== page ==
My mother suffered a forceful fall which caused traumatic injury to the side-frontal portion of her skull, as evidenced by her very black eye and cheek when I saw her three days later. She had accompanied my father to a hospital facility where he went to discusss a billing error. She was a frail woman in her early seventies, and was blown down as they entered the building via an outer entry foyer with double-doors, leanding to the actual building entrance. My father said this (recent addition to the old building) had actually resulted in creating a wind-tunnel effect, the force that was of such velocity that it blew her to the floor, face-down, on a metal grate for cleaning patrons' shoes as they entered the main lobby. He did not, at the time, think it necessary for her to be given medical attention, nor did the hospital employees who witnessed the event suggest that she should be. I was not told of it, and unaware until at least three days later.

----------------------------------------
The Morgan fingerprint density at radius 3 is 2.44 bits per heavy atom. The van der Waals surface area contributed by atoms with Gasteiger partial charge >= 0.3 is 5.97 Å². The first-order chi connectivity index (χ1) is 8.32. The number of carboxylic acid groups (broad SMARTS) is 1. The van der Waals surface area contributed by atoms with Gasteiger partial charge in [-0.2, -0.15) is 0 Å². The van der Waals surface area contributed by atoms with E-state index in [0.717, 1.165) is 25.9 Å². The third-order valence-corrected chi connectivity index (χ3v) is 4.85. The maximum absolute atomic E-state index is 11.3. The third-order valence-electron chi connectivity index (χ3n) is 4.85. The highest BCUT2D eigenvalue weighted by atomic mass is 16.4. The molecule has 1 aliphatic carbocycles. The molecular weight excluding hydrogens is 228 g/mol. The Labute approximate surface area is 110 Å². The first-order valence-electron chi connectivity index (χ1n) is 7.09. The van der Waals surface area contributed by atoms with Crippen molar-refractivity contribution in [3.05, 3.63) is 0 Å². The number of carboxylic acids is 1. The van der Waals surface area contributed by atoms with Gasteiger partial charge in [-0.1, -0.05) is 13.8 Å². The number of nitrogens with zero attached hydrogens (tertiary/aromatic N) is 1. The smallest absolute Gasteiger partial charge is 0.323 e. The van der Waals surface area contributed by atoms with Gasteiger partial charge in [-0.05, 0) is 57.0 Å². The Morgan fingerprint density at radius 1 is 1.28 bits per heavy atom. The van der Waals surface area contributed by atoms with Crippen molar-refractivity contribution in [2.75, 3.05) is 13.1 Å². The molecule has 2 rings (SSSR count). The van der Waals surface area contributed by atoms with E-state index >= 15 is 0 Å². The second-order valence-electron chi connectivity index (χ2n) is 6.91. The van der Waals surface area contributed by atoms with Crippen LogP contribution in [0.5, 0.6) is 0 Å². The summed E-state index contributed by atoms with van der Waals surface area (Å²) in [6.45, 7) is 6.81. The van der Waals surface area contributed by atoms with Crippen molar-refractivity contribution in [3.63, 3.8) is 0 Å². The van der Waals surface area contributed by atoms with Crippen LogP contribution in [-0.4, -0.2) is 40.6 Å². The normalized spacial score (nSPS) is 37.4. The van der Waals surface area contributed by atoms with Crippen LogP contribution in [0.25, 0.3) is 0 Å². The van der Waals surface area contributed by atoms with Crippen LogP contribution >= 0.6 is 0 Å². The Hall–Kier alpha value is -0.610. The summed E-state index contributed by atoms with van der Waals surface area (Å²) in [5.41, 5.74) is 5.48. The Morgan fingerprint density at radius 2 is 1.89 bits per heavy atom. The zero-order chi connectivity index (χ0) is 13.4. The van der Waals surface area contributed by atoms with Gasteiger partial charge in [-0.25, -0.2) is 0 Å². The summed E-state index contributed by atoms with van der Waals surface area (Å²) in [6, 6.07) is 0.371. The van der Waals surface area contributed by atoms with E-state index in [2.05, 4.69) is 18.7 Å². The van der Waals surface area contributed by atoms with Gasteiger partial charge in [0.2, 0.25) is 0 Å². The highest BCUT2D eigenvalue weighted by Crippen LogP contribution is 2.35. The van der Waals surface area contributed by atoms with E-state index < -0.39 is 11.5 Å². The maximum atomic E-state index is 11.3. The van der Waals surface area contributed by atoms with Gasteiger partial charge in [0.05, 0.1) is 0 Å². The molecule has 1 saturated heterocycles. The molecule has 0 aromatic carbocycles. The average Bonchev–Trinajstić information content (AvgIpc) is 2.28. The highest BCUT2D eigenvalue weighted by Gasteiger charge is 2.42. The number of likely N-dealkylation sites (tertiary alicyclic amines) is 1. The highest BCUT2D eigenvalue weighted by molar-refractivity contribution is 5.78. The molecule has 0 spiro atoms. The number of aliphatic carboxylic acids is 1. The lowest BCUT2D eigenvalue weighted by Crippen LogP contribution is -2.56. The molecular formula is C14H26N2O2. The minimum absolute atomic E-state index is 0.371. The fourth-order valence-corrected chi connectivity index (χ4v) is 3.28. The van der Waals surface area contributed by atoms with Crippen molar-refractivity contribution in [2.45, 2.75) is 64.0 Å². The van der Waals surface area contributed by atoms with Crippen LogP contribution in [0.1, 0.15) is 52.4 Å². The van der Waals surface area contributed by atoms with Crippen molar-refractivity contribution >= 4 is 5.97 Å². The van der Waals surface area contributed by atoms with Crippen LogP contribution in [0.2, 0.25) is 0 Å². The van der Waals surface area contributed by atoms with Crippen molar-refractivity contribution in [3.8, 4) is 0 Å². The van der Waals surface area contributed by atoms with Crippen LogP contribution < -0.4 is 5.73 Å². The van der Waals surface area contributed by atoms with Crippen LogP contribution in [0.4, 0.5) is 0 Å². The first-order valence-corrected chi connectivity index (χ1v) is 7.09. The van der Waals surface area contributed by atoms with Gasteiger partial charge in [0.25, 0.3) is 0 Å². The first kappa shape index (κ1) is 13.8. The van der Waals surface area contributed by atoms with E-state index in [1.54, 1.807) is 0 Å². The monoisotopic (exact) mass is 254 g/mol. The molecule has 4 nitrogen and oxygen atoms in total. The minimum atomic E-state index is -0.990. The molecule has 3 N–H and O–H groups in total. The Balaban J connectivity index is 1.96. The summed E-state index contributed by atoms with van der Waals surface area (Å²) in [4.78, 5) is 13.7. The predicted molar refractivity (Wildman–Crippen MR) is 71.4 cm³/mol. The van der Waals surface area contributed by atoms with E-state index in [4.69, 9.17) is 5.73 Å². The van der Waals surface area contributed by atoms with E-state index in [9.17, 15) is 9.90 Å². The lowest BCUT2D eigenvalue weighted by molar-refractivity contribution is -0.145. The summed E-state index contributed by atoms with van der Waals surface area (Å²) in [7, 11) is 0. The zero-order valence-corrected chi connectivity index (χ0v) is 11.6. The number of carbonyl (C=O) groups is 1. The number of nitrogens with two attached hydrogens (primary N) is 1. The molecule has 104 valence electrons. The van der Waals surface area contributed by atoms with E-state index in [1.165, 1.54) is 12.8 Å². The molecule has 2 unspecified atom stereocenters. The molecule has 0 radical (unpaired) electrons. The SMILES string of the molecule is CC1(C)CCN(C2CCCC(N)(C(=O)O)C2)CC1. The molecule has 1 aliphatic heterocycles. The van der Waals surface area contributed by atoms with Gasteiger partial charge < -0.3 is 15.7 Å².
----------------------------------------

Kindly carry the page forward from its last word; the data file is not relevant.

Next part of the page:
So, I was shocked when I picked her up to take her to Luby's for lunch together. We went through the line, found our table, and I began eating. But, I soon noticed that Mama was just sitting there, sort of looking at her food as though she had no idea what she was to do. She had selected sliced beef roast, so I asked her if she wanted me to cut up her meat, just to see how she would react. Before that injury, she would have been surprised that I would think she couldn't feed herself. But, I was sad to hear her reply, "Yes." So I cut her meat up, and she struggled to feed herself from that time.
She had shown no signs of dementia before the injury, and didn't seem to have been seriously injured, only badly bruised. But, with hindsight I found before reading the following article to which I have placed a link, very soon began slipping into a dementia that was later diagnosed as Alzheimer's. She gradually became lost to us over the next few years, required nursing home care, and died about fifteen years after that fall. Perhaps she is an example of the new findings reported in that article. Be advised!
Alzheimer's: Can a head injury increase the risk? - MayoClinic.com